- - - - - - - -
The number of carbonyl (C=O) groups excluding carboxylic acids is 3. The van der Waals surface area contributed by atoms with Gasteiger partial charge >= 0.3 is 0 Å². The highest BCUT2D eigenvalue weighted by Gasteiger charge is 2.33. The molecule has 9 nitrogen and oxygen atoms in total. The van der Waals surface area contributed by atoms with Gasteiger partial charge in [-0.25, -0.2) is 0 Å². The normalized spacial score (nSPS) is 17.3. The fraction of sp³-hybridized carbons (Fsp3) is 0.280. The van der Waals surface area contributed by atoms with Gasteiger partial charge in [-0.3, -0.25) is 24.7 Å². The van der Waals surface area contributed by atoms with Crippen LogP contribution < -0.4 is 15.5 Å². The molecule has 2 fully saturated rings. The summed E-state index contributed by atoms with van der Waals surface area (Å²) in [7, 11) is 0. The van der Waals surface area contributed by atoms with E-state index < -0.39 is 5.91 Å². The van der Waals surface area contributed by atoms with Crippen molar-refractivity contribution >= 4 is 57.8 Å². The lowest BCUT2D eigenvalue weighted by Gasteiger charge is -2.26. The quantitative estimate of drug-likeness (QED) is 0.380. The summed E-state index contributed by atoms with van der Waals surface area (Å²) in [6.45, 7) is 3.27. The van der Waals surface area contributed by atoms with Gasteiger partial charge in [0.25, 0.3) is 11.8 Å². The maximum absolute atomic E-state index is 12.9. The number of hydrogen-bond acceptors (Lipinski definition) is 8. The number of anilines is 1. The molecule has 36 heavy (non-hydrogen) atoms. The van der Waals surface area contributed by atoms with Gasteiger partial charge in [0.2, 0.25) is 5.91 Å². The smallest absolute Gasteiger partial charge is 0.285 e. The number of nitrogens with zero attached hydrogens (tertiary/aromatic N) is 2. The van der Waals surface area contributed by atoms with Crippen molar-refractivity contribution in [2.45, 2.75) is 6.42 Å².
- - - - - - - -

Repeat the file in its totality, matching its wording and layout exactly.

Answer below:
The number of carbonyl (C=O) groups excluding carboxylic acids is 3. The van der Waals surface area contributed by atoms with Gasteiger partial charge >= 0.3 is 0 Å². The highest BCUT2D eigenvalue weighted by Gasteiger charge is 2.33. The molecule has 9 nitrogen and oxygen atoms in total. The van der Waals surface area contributed by atoms with Gasteiger partial charge in [-0.25, -0.2) is 0 Å². The normalized spacial score (nSPS) is 17.3. The fraction of sp³-hybridized carbons (Fsp3) is 0.280. The van der Waals surface area contributed by atoms with Gasteiger partial charge in [-0.3, -0.25) is 24.7 Å². The van der Waals surface area contributed by atoms with Crippen LogP contribution < -0.4 is 15.5 Å². The molecule has 2 fully saturated rings. The summed E-state index contributed by atoms with van der Waals surface area (Å²) in [7, 11) is 0. The van der Waals surface area contributed by atoms with E-state index < -0.39 is 5.91 Å². The van der Waals surface area contributed by atoms with Crippen molar-refractivity contribution >= 4 is 57.8 Å². The lowest BCUT2D eigenvalue weighted by Gasteiger charge is -2.26. The quantitative estimate of drug-likeness (QED) is 0.380. The summed E-state index contributed by atoms with van der Waals surface area (Å²) in [6.45, 7) is 3.27. The van der Waals surface area contributed by atoms with Gasteiger partial charge in [0.25, 0.3) is 11.8 Å². The maximum absolute atomic E-state index is 12.9. The number of hydrogen-bond acceptors (Lipinski definition) is 8. The number of anilines is 1. The molecule has 36 heavy (non-hydrogen) atoms. The van der Waals surface area contributed by atoms with Gasteiger partial charge in [0.2, 0.25) is 5.91 Å². The smallest absolute Gasteiger partial charge is 0.285 e. The number of nitrogens with zero attached hydrogens (tertiary/aromatic N) is 2. The van der Waals surface area contributed by atoms with Crippen molar-refractivity contribution in [2.45, 2.75) is 6.42 Å².